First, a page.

At the University of Michigan, there’s a house where you rent rooms that have full karaoke and light machines. You pay $20/hour and it’s BYOB. The last time I went to this place, I think I performed Kid Rock’s entire Live Trucker album without looking at the lyrics screen while people tossed me Busch Lights out of a 30-rack. It was awesome.
After doing my due diligence on this place, I discovered that these private karaoke rooms are actually a Korean pastime called “Noraebang,” which translates to “singing room.” Now, because I’m at that age where I’m a little too old to be hanging out on college campuses, I can’t just be hitting up Ann Arbor Noraebangs every weekend after dancing with 21-year-old coeds at Rick’s.
But lately, I have the itch. I crave the lights, the music, the five minutes of fame of that come with karaoke. The unfortunate truth is that I have to graduate from the mom-and-pop Noraebangs and spread my wings at your more typical post-grad karaoke establishments. These bars have it all: bigger crowds, louder music, a full bar where you actually have to order drinks. But to whom much is given, much is expected, which is why I have to put my nose to the grindstone and follow some tried and true principles of karaoke.
Choose A Classic
No one wants to hear motherfucking Ariana Grande for the millionth time this month. No one came to this bar to listen to what the kids are listenin’ to these days. We came to rock our cocks off and laugh at each other while doing it.
I know the lyrics to endless classic songs because my parents crushed oldies when I was a young buck. Yeah, I may have thought the chorus of “Bad Moon On The Rise” said “Bathrooms On The Right”, but that’s close enough when it comes to karaoke.
We’re talkin’ “December, 1963 (Oh What A Night),” “I Want You Back,” “Celebration.” These’ll get people movin’ and allow you to crush the simple lyrics that you’ve had ingrained in your head since 1992.
I mean, I have a friend that did the Star Spangled Banner. Talk about a fucking classic.
Be Familiar With Your Song
Cue the most suspicious sentence I’ve ever written: when I was living in San Francisco, I frequented this karaoke bar that had $2 Peronis. The bar only had one Bob Seger song—”Old Time Rock n Roll”—so obviously I did that every time. It was evident that the DJ never wanted me to do “Only God Knows Why” by Kid Rock because he thought it may bring the vibe down. So, I kept on the Seger Train and stuck with my personal classics.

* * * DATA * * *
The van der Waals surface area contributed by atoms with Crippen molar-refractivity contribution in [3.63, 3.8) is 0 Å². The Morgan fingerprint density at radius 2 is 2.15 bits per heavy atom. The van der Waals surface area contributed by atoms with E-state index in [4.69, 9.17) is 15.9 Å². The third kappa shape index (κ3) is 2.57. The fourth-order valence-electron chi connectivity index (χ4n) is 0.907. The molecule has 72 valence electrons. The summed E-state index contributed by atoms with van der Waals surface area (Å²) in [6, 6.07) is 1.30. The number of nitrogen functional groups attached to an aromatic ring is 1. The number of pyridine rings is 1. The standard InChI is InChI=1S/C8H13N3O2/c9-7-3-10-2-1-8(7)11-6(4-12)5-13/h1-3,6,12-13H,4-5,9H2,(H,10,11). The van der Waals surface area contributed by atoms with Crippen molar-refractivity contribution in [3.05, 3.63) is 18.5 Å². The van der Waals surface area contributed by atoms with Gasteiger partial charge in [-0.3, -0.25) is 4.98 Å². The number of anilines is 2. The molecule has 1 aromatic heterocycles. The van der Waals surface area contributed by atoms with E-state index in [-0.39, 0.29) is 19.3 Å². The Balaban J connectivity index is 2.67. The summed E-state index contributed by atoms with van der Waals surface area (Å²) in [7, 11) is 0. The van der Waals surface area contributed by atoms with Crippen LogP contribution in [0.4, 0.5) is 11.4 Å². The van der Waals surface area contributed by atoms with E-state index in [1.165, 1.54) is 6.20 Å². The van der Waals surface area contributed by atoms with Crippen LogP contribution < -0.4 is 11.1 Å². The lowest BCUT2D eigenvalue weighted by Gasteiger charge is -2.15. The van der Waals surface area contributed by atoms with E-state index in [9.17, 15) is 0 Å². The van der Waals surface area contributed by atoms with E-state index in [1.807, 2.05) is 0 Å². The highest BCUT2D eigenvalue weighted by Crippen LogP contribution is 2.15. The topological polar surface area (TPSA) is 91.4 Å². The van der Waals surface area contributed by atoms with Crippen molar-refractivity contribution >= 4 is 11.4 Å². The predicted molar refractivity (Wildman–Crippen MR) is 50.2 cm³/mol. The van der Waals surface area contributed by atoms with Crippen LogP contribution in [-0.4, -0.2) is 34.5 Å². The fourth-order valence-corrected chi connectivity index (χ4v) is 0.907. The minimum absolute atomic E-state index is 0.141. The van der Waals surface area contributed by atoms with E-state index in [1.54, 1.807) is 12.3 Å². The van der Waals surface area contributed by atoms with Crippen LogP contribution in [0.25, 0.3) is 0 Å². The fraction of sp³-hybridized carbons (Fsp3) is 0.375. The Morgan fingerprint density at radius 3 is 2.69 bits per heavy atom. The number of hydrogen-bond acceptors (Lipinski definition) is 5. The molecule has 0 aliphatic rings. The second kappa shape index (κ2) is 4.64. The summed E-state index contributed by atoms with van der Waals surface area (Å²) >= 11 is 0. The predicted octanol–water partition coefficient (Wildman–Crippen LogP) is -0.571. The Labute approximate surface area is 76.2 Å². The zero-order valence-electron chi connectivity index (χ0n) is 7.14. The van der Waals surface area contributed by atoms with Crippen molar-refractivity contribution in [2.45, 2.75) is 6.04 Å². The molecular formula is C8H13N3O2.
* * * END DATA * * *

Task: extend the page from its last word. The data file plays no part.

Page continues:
If you’re going into karaoke bars and/or Noraebangs ill-equipped, you’re pretty much begging for the crowd to boo the fuck out of you (and justifiably so). You can’t use the lyric screen as a crutch, you have to use it as an additional spotlight for when you sing the song that you know by heart.
I’m not going up there singing “We Didn’t Start The Fire” and “It’s The End Of The World” thinking I’m Freddie fucking Mercury. I’m a skinny-fat dude with great hair and a terrible voice, the last thing I need is to do is forget the lyrics and make people uncomfortable.
Don’t Shout, Unless You’re Singing “Shout”
This isn’t Ozzfest. The more you scream into the microphone, the more people stop in their tracks and say, “What the hell is this guy doing?” Quickest way to make enemies at a bar crowded full of hammered people is to annoy them by trying to sing over the music itself.
Marcel The Shell recently said, “Life’s a party, rock your body.” I don’t care if you get onstage and sound like Mariah Carey—if you’re not seducing me with your cocktail of moves, I’m not buying what you’re selling. No one ever left a Miley Cyrus show saying, “Wow, she sounded just like her album!” They left talking about the time she twerked all over her back-up dancers. Now, I’m not saying you have to twerk or be Dan Aykroyd in The Great Outdoors, but just show me you care. I’ve got my arsenal of white dad moves and I’m not afraid to use ’em.
Choose a Duet
If you’re a mental midget who doesn’t have the stones to get onstage alone, your only move is to do a duet. At the end of the day, doing a duet is better than being the nerdy square on the sidelines who visibly lacks any and all self-confidence. While singing Elton John and Kiki Dee’s “Don’t Go Breaking My Heart” is going to make you look pretty soft to the rest of the bar, it’s better than looking uncomfortable in your own skin.
And when it’s all said and done, I don’t think you’re going to regret getting that rapport going onstage with the little biscuit singing with you, if you’re smellin’ what I’m steppin’ in.
As for me? I’ve been practicing Earth, Wind & Fire for the past week because even through it’s the dog days of fall outside, I’ll be dancin’ in “September” on the stage.